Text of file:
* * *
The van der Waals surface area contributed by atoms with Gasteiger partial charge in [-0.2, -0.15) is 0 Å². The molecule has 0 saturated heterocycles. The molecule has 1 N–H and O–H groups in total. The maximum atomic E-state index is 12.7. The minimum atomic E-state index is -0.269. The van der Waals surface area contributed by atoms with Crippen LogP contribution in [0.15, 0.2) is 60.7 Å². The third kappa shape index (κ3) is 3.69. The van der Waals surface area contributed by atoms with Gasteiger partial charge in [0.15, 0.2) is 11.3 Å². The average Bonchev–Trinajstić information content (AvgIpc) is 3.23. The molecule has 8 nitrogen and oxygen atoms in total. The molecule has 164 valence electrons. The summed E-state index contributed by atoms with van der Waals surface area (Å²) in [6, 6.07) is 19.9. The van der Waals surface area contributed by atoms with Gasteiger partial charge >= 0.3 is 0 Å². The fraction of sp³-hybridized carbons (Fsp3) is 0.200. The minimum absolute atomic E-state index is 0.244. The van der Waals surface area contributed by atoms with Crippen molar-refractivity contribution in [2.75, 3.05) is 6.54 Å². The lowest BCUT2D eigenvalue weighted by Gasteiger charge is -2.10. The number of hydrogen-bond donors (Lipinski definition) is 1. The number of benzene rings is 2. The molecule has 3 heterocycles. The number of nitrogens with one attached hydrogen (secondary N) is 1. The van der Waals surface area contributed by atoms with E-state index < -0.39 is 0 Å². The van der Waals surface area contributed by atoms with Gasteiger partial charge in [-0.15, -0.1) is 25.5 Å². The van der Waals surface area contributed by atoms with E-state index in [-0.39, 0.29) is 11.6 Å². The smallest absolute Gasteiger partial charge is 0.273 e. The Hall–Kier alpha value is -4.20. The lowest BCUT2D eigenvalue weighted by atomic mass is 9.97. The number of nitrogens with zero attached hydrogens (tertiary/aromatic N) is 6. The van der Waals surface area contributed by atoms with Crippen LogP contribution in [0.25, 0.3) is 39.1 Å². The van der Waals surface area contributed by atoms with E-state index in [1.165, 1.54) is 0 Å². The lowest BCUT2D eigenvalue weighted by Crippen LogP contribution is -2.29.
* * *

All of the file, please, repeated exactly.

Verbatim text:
The van der Waals surface area contributed by atoms with Gasteiger partial charge in [-0.2, -0.15) is 0 Å². The molecule has 0 saturated heterocycles. The molecule has 1 N–H and O–H groups in total. The maximum atomic E-state index is 12.7. The minimum atomic E-state index is -0.269. The van der Waals surface area contributed by atoms with Crippen LogP contribution in [0.15, 0.2) is 60.7 Å². The third kappa shape index (κ3) is 3.69. The van der Waals surface area contributed by atoms with Gasteiger partial charge in [0.15, 0.2) is 11.3 Å². The average Bonchev–Trinajstić information content (AvgIpc) is 3.23. The molecule has 8 nitrogen and oxygen atoms in total. The molecule has 164 valence electrons. The summed E-state index contributed by atoms with van der Waals surface area (Å²) in [6, 6.07) is 19.9. The van der Waals surface area contributed by atoms with Gasteiger partial charge >= 0.3 is 0 Å². The fraction of sp³-hybridized carbons (Fsp3) is 0.200. The minimum absolute atomic E-state index is 0.244. The van der Waals surface area contributed by atoms with Crippen molar-refractivity contribution in [2.75, 3.05) is 6.54 Å². The lowest BCUT2D eigenvalue weighted by Gasteiger charge is -2.10. The number of hydrogen-bond donors (Lipinski definition) is 1. The number of benzene rings is 2. The molecule has 3 heterocycles. The number of nitrogens with one attached hydrogen (secondary N) is 1. The van der Waals surface area contributed by atoms with E-state index < -0.39 is 0 Å². The van der Waals surface area contributed by atoms with Gasteiger partial charge in [-0.15, -0.1) is 25.5 Å². The van der Waals surface area contributed by atoms with E-state index in [-0.39, 0.29) is 11.6 Å². The smallest absolute Gasteiger partial charge is 0.273 e. The Hall–Kier alpha value is -4.20. The lowest BCUT2D eigenvalue weighted by atomic mass is 9.97. The number of nitrogens with zero attached hydrogens (tertiary/aromatic N) is 6. The van der Waals surface area contributed by atoms with Crippen LogP contribution in [0.25, 0.3) is 39.1 Å². The van der Waals surface area contributed by atoms with E-state index in [1.165, 1.54) is 0 Å². The lowest BCUT2D eigenvalue weighted by Crippen LogP contribution is -2.29.